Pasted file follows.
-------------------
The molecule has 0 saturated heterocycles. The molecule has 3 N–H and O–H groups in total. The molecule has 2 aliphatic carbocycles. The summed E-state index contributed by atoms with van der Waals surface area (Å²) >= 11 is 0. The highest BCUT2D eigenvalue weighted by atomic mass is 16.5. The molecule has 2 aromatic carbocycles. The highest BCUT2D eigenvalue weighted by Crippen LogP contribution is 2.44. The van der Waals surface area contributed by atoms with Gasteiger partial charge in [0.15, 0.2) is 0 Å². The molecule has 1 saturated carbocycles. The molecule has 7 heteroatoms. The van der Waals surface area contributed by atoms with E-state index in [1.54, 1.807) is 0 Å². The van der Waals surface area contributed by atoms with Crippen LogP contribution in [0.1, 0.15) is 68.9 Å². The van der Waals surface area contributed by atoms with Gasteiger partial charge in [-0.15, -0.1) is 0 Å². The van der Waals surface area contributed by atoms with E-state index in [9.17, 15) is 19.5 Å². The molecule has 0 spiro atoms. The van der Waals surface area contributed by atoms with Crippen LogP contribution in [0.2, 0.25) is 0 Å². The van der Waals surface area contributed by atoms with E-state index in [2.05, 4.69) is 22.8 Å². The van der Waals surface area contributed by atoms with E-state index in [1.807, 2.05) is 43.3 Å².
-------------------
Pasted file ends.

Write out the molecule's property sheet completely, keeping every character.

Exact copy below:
The molecule has 0 saturated heterocycles. The molecule has 3 N–H and O–H groups in total. The molecule has 2 aliphatic carbocycles. The summed E-state index contributed by atoms with van der Waals surface area (Å²) >= 11 is 0. The highest BCUT2D eigenvalue weighted by atomic mass is 16.5. The molecule has 2 aromatic carbocycles. The highest BCUT2D eigenvalue weighted by Crippen LogP contribution is 2.44. The van der Waals surface area contributed by atoms with Gasteiger partial charge in [0.15, 0.2) is 0 Å². The molecule has 1 saturated carbocycles. The molecule has 7 heteroatoms. The van der Waals surface area contributed by atoms with E-state index in [1.54, 1.807) is 0 Å². The van der Waals surface area contributed by atoms with Crippen LogP contribution in [0.1, 0.15) is 68.9 Å². The van der Waals surface area contributed by atoms with Gasteiger partial charge in [-0.15, -0.1) is 0 Å². The van der Waals surface area contributed by atoms with E-state index in [9.17, 15) is 19.5 Å². The molecule has 0 spiro atoms. The van der Waals surface area contributed by atoms with Crippen LogP contribution in [0.2, 0.25) is 0 Å². The van der Waals surface area contributed by atoms with E-state index in [2.05, 4.69) is 22.8 Å². The van der Waals surface area contributed by atoms with E-state index in [1.807, 2.05) is 43.3 Å².